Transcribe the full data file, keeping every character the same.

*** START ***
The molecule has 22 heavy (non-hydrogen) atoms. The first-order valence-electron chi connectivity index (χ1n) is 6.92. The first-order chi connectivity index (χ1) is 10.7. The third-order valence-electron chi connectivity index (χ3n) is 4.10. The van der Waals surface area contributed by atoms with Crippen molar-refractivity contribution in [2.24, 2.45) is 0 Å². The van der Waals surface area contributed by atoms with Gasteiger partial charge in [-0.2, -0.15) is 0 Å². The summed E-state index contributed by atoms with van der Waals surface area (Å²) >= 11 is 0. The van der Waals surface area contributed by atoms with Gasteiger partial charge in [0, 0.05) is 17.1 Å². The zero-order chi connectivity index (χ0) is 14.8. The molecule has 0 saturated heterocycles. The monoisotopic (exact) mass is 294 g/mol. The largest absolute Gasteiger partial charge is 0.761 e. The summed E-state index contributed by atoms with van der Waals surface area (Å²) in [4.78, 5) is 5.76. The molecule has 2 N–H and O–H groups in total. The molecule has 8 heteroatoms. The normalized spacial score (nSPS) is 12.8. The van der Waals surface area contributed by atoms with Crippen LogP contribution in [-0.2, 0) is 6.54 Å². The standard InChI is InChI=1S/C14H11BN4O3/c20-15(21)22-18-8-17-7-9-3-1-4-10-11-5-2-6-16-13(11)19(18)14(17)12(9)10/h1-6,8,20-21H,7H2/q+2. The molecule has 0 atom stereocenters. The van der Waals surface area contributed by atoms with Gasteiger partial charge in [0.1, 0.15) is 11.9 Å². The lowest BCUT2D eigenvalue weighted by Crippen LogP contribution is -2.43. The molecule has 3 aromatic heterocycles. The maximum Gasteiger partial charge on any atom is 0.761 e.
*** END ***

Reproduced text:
The molecule has 22 heavy (non-hydrogen) atoms. The first-order valence-electron chi connectivity index (χ1n) is 6.92. The first-order chi connectivity index (χ1) is 10.7. The third-order valence-electron chi connectivity index (χ3n) is 4.10. The van der Waals surface area contributed by atoms with Crippen molar-refractivity contribution in [2.24, 2.45) is 0 Å². The van der Waals surface area contributed by atoms with Gasteiger partial charge in [-0.2, -0.15) is 0 Å². The summed E-state index contributed by atoms with van der Waals surface area (Å²) >= 11 is 0. The van der Waals surface area contributed by atoms with Gasteiger partial charge in [0, 0.05) is 17.1 Å². The zero-order chi connectivity index (χ0) is 14.8. The molecule has 0 saturated heterocycles. The monoisotopic (exact) mass is 294 g/mol. The largest absolute Gasteiger partial charge is 0.761 e. The summed E-state index contributed by atoms with van der Waals surface area (Å²) in [4.78, 5) is 5.76. The molecule has 2 N–H and O–H groups in total. The molecule has 8 heteroatoms. The normalized spacial score (nSPS) is 12.8. The van der Waals surface area contributed by atoms with Crippen LogP contribution in [-0.2, 0) is 6.54 Å². The standard InChI is InChI=1S/C14H11BN4O3/c20-15(21)22-18-8-17-7-9-3-1-4-10-11-5-2-6-16-13(11)19(18)14(17)12(9)10/h1-6,8,20-21H,7H2/q+2. The molecule has 0 atom stereocenters. The van der Waals surface area contributed by atoms with Gasteiger partial charge in [0.1, 0.15) is 11.9 Å². The lowest BCUT2D eigenvalue weighted by Crippen LogP contribution is -2.43. The molecule has 3 aromatic heterocycles. The maximum Gasteiger partial charge on any atom is 0.761 e.